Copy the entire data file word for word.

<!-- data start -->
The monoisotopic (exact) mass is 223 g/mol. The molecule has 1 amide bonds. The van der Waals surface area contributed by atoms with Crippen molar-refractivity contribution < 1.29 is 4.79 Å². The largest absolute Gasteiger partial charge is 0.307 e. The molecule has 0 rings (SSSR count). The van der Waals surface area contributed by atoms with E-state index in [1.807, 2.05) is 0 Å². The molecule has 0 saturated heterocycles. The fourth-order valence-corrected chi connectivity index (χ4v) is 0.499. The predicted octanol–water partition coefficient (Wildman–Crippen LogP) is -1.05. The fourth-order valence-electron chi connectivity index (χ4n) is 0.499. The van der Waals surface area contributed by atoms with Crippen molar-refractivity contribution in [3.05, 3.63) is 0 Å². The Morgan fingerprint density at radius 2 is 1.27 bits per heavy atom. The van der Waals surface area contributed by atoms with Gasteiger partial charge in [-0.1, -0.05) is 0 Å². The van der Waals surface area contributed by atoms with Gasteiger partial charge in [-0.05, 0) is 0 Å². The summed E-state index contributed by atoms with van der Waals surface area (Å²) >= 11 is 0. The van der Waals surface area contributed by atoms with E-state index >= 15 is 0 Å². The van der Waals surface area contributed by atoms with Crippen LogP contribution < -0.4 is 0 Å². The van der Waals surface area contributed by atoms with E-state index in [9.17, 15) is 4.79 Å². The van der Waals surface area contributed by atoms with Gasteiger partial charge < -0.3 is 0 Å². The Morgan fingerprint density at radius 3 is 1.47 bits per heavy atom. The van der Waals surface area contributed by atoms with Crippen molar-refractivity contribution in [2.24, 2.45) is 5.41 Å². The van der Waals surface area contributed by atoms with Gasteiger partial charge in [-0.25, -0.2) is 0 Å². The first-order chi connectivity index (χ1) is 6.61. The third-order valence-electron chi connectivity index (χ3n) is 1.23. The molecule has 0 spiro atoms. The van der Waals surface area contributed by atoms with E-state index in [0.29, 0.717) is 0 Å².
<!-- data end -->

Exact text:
The monoisotopic (exact) mass is 223 g/mol. The molecule has 1 amide bonds. The van der Waals surface area contributed by atoms with Crippen molar-refractivity contribution < 1.29 is 4.79 Å². The largest absolute Gasteiger partial charge is 0.307 e. The molecule has 0 rings (SSSR count). The van der Waals surface area contributed by atoms with E-state index in [1.807, 2.05) is 0 Å². The molecule has 0 saturated heterocycles. The fourth-order valence-corrected chi connectivity index (χ4v) is 0.499. The predicted octanol–water partition coefficient (Wildman–Crippen LogP) is -1.05. The fourth-order valence-electron chi connectivity index (χ4n) is 0.499. The van der Waals surface area contributed by atoms with Crippen molar-refractivity contribution in [3.05, 3.63) is 0 Å². The Morgan fingerprint density at radius 2 is 1.27 bits per heavy atom. The van der Waals surface area contributed by atoms with Gasteiger partial charge in [-0.1, -0.05) is 0 Å². The van der Waals surface area contributed by atoms with Gasteiger partial charge in [-0.05, 0) is 0 Å². The summed E-state index contributed by atoms with van der Waals surface area (Å²) >= 11 is 0. The van der Waals surface area contributed by atoms with E-state index >= 15 is 0 Å². The van der Waals surface area contributed by atoms with Crippen LogP contribution < -0.4 is 0 Å². The van der Waals surface area contributed by atoms with E-state index in [9.17, 15) is 4.79 Å². The van der Waals surface area contributed by atoms with Gasteiger partial charge < -0.3 is 0 Å². The Morgan fingerprint density at radius 3 is 1.47 bits per heavy atom. The van der Waals surface area contributed by atoms with Crippen molar-refractivity contribution in [2.24, 2.45) is 5.41 Å². The van der Waals surface area contributed by atoms with Gasteiger partial charge in [-0.25, -0.2) is 0 Å². The first-order chi connectivity index (χ1) is 6.61. The third-order valence-electron chi connectivity index (χ3n) is 1.23. The molecule has 0 spiro atoms. The van der Waals surface area contributed by atoms with E-state index in [0.29, 0.717) is 0 Å².